Table of Contents in reverse order:
XII. Appendix M: General Spatial Intersections
XI. Appendix L: Mass and Dimensional Geometry
X. Appendix K: Spatial Curvature
IX. Appendix H: Definition of the Event-Horizon for Black Holes
VIII. Appendix G: Boundary Conditions Regarding Black Holes and Range of Density
VII. Appendix E: Energy Relationship Regarding Quantum Mechanics and Black Holes
VI. Appendix D: Definition of Planck’s Constant
V. Appendix C: General Calculations
IV. Appendix B: Alternate Calculations
III. Appendix A: Time vs. Space Calculations
II. Manuscript and Main Text
I. Manuscript Abstract:
A variable transformation for time t is supported by wave mechanics and relativity theory and shows that time and space can be related and connected by the concept of physical events per unit space. The transformation confirms our daily macroscopic experience as unchanged from classical physics while still suggests new physics regarding small energies and large spaces. Perceived time can be altered relative to Earth-bound clocks in regions of lower or higher gravitational force. A series of calculation-verifications proves the theory, derives Planck’s constant and defines quantum mechanics. Black holes and their mass-radius relationship are defined. The Schwarzschild radius is defined. Minimum and maximum energies are defined.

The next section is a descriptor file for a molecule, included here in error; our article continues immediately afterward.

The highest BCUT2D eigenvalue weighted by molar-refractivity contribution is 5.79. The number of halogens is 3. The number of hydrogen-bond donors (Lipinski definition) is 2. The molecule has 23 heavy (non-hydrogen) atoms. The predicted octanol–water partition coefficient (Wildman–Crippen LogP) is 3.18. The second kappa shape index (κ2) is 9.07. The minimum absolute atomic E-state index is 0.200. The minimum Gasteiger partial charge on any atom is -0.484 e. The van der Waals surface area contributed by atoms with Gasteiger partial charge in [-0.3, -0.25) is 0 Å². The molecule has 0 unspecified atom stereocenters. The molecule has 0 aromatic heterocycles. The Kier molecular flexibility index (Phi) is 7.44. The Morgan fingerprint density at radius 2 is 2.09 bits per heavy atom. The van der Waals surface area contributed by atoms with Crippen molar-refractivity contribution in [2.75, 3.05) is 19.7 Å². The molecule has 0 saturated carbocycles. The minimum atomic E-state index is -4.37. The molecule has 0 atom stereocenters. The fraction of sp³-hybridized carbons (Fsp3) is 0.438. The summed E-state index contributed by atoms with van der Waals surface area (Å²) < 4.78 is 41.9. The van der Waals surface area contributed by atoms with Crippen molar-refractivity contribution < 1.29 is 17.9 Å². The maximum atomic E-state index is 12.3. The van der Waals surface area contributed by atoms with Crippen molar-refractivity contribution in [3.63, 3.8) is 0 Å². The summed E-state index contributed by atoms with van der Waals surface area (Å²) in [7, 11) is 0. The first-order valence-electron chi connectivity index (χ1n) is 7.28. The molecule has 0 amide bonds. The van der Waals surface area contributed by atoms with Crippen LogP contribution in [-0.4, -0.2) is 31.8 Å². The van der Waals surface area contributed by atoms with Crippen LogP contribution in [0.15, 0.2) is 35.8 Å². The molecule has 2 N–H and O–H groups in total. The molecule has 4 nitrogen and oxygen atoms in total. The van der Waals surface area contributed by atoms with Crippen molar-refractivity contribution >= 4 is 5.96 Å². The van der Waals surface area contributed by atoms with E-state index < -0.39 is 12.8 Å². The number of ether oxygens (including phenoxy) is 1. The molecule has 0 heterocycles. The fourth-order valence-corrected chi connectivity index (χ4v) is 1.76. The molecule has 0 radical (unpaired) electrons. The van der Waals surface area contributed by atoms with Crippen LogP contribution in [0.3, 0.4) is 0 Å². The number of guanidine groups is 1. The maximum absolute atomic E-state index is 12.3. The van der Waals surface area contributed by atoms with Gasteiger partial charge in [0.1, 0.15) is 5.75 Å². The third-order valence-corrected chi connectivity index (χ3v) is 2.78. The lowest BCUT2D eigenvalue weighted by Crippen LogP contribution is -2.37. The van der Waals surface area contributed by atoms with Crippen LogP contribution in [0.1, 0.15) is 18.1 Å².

A Mathematical Transformation of Variables Defining Space – Time and the Constant h
Marc E. King
Silicon Valley, California
We consider a new unit system using the transformation t = cB with c = speed of light,
b (meter) = 1 (event) / B (events meter^-1)
The transformation t = cB implies the units t (sec) = c (met/sec) x B (sec^2 met^-1)
Then B events per meter = B sec^2 per meter,
dψ/dt = +/- 2πi/h x Eψ as a partial derivative
Per unit mass, then
Further defining b-minimum as the minimum Δx and using the positive root in this analysis, then
Subject to the further justification below, we assert:
E = F-sub-B x b
E / m = 9.8b / (c/b)^2 and
E / m = 9.8 / 9 (10^-16) b^3 J-kg^-1,
Justification for Spatial Dimension b